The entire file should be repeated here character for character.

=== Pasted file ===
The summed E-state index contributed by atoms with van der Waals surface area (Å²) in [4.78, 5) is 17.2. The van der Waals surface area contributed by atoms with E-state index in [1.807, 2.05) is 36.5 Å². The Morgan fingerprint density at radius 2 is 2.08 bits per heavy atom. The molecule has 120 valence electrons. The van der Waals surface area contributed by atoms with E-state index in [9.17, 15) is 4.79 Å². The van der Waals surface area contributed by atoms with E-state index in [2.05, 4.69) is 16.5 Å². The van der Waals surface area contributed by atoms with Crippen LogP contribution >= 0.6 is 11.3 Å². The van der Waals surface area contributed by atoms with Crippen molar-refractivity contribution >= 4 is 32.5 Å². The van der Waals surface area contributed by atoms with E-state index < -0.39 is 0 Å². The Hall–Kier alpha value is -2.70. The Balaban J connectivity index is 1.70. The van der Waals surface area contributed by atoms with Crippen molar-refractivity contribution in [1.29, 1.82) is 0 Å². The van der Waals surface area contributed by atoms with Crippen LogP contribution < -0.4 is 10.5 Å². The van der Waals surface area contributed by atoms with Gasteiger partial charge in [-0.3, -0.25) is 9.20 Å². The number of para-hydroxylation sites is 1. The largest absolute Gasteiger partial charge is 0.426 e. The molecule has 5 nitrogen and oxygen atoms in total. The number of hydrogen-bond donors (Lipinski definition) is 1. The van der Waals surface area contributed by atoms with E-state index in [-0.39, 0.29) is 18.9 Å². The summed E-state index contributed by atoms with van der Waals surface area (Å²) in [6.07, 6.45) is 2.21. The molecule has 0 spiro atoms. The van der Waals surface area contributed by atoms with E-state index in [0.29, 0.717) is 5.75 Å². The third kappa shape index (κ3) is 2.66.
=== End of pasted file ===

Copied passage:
The summed E-state index contributed by atoms with van der Waals surface area (Å²) in [4.78, 5) is 17.2. The van der Waals surface area contributed by atoms with E-state index in [1.807, 2.05) is 36.5 Å². The Morgan fingerprint density at radius 2 is 2.08 bits per heavy atom. The molecule has 120 valence electrons. The van der Waals surface area contributed by atoms with E-state index in [9.17, 15) is 4.79 Å². The van der Waals surface area contributed by atoms with E-state index in [2.05, 4.69) is 16.5 Å². The van der Waals surface area contributed by atoms with Crippen LogP contribution >= 0.6 is 11.3 Å². The van der Waals surface area contributed by atoms with Crippen molar-refractivity contribution >= 4 is 32.5 Å². The van der Waals surface area contributed by atoms with E-state index < -0.39 is 0 Å². The Hall–Kier alpha value is -2.70. The Balaban J connectivity index is 1.70. The van der Waals surface area contributed by atoms with Crippen molar-refractivity contribution in [1.29, 1.82) is 0 Å². The van der Waals surface area contributed by atoms with Crippen LogP contribution < -0.4 is 10.5 Å². The van der Waals surface area contributed by atoms with Gasteiger partial charge in [-0.3, -0.25) is 9.20 Å². The number of para-hydroxylation sites is 1. The largest absolute Gasteiger partial charge is 0.426 e. The molecule has 5 nitrogen and oxygen atoms in total. The number of hydrogen-bond donors (Lipinski definition) is 1. The van der Waals surface area contributed by atoms with E-state index in [-0.39, 0.29) is 18.9 Å². The summed E-state index contributed by atoms with van der Waals surface area (Å²) in [6.07, 6.45) is 2.21. The molecule has 0 spiro atoms. The van der Waals surface area contributed by atoms with E-state index in [0.29, 0.717) is 5.75 Å². The third kappa shape index (κ3) is 2.66.